Duck, Death and the Tulip
|Original title||Ente, Tod und Tulpe|
|Genre||Children's picture book|
Duck, Death and the Tulip (German title: Ente, Tod und Tulpe) is a 2007 children's book by German author and illustrator Wolf Erlbruch. The book, which deals with death and the afterlife, has been translated into various languages, including Dutch and English, and was adapted in animated and movie format.
The story involves a duck who acquaints a character called Death who, as it turns out, has been following her all her life. The two become friends, discussing life, death, and what any afterlife might be like. They go diving together and sit in a tree, pondering what would happen to the duck's lake after her death. The duck reports that some ducks say that they become angels and sit on clouds, looking down on earth. Death says that this is possible since ducks already have wings. Then, she says that some ducks also say that there is a hell, down below, where bad ducks are roasted; Death replies that it's remarkable what ducks all think of, and says "who knows," prompting the duck to respond, "so you don't know either." In the end, the duck indeed dies, and Death carries her to a river, placing the duck gently in the water and laying the tulip on her: "For a long time he watched her. When she was lost to sight, he was almost a little moved."
The book was nominated for the 2008 Deutscher Jugendliteraturpreis; the jury praised Erlbruch's "soft-philosophical Pas de deux" and his sparse illustrations: "the radical reduction of the images underlines the dramatic subject matter in a fulminant manner." Meg Rosoff, in a review for The Guardian, called Duck, Death and the Tulip an "outstanding book": "There is something infinitely tender in the way Death strokes her ruffled feathers into place, lifts her body and places it gently in the river, watching as she drifts off into the distance." Sieglinde Duchateau, in a review of the Dutch translation, also praised the book: "The atmosphere is warm, intimate, and full of comfort. In the masterpiece a difficult theme is made accessible for children in an idiosyncratic manner with a touch of humor."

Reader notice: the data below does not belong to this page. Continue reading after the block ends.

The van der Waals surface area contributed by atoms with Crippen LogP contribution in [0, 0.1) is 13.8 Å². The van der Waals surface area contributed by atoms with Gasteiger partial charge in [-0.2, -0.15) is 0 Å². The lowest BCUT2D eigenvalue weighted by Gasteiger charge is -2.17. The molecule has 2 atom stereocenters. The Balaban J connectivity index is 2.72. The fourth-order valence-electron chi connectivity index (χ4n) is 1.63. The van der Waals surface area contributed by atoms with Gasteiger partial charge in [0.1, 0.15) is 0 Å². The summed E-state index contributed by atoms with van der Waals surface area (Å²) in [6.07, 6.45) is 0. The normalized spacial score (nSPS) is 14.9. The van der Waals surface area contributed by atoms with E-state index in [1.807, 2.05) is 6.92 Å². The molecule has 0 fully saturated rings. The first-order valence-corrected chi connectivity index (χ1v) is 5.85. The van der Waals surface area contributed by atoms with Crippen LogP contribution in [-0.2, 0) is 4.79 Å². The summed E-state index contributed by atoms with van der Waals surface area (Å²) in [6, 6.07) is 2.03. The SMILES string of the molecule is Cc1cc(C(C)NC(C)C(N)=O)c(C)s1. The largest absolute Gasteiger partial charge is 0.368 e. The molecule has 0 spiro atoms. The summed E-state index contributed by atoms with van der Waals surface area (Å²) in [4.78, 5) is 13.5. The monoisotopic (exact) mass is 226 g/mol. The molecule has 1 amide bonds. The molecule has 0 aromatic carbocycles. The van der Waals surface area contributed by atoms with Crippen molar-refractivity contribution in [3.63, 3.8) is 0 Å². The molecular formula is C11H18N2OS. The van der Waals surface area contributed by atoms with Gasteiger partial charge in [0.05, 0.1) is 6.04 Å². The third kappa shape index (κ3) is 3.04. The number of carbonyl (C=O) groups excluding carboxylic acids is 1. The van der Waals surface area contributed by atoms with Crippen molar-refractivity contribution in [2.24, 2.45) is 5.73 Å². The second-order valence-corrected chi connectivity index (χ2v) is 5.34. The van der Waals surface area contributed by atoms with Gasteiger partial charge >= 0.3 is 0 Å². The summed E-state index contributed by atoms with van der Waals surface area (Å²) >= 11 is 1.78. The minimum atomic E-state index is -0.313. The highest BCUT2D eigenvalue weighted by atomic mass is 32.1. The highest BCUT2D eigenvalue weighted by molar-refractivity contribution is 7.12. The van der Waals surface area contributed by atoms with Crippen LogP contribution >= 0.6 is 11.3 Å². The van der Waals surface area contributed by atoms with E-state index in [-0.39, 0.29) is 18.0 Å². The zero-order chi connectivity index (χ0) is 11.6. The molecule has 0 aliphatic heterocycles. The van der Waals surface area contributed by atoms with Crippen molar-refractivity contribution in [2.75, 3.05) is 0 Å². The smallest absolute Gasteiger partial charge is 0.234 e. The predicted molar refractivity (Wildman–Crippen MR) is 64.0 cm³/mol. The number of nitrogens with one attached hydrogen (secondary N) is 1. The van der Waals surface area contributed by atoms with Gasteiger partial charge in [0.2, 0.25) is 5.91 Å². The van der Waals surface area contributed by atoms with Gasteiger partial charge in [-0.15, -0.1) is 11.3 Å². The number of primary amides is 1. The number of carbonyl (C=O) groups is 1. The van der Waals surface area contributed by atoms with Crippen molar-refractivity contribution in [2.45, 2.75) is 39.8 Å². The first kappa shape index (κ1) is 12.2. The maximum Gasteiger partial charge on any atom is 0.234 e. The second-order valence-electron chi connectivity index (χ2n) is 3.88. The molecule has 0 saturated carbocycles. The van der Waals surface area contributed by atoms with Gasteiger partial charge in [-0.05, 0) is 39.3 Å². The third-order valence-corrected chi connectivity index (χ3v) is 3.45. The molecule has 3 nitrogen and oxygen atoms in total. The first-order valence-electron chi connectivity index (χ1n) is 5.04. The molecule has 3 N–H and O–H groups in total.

An animated adaptation was directed by Matthias Bruhn; Death was voiced by Harry Rowohlt, Duck by Anna Thalbach. The film was nominated for the 2010 Cartoon d'or, and won the 2010 Animated Film Award at the SCHLINGEL International Film Festival. It opened the 2010 Lucas Filmfestival for children's films, and aired on the German television show Die Sendung mit der Maus.
In 2011, director Andrea Simon released a short film of the same name; in her version, two young sisters cope with the death of their mother by reading the book. The book itself is acted out by two dancers, "blending real characters with the story."
- Lenteren, Pjotr van (18 January 2008). "Een dode eend, een verlepte tulp en een extravagante hoed voor de koningin". de Volkskrant. Retrieved 8 May 2012.
- Rosoff, Meg (19 December 2009). "Rev. of Duck, Death and the Tulip". The Guardian. Retrieved 3 January 2010.
- "Ente, Tod und Tulpe". Deutscher Jugendliteraturpreis. 2008. Retrieved 8 May 2012.
- Duchateau, Sieglinde. "Rev. of Wolf Erlbruch, De eend, de dood en de tulp". Pluizer.be. Retrieved 8 May 2012.
De sfeer is warm, innig en troostrijk. In dit meesterwerk wordt op een eigenwijze manier en met een humoristisch trekje een moeilijk thema in een voor kinderen toegankelijke wereld geplaatst.
- "Gouden Penseel voor Charlotte Dematons". Het Parool. 30 May 2008. Retrieved 8 May 2012.
- "Gouden Penseel voor Charlotte Dematons". Trouw. 29 May 2008. Retrieved 8 May 2012.
- "Cartoon d'or 2011". European Association of Animated Film. Retrieved 8 May 2012.
- Haase, Deborah. "Exklusiv: Matthias Bruhn im Gespräch". Lucas filmfestival. Retrieved 8 May 2012.
- "Die Sendung mit der Maus 47/2010". Westdeutscher Rundfunk. Retrieved 8 May 2012.
- "Ente, Tod und Tulpe: Andrea Simon stellt Tanzfilm vor". Hofheimer Zeitung. 18 November 2011. Retrieved 8 May 2012.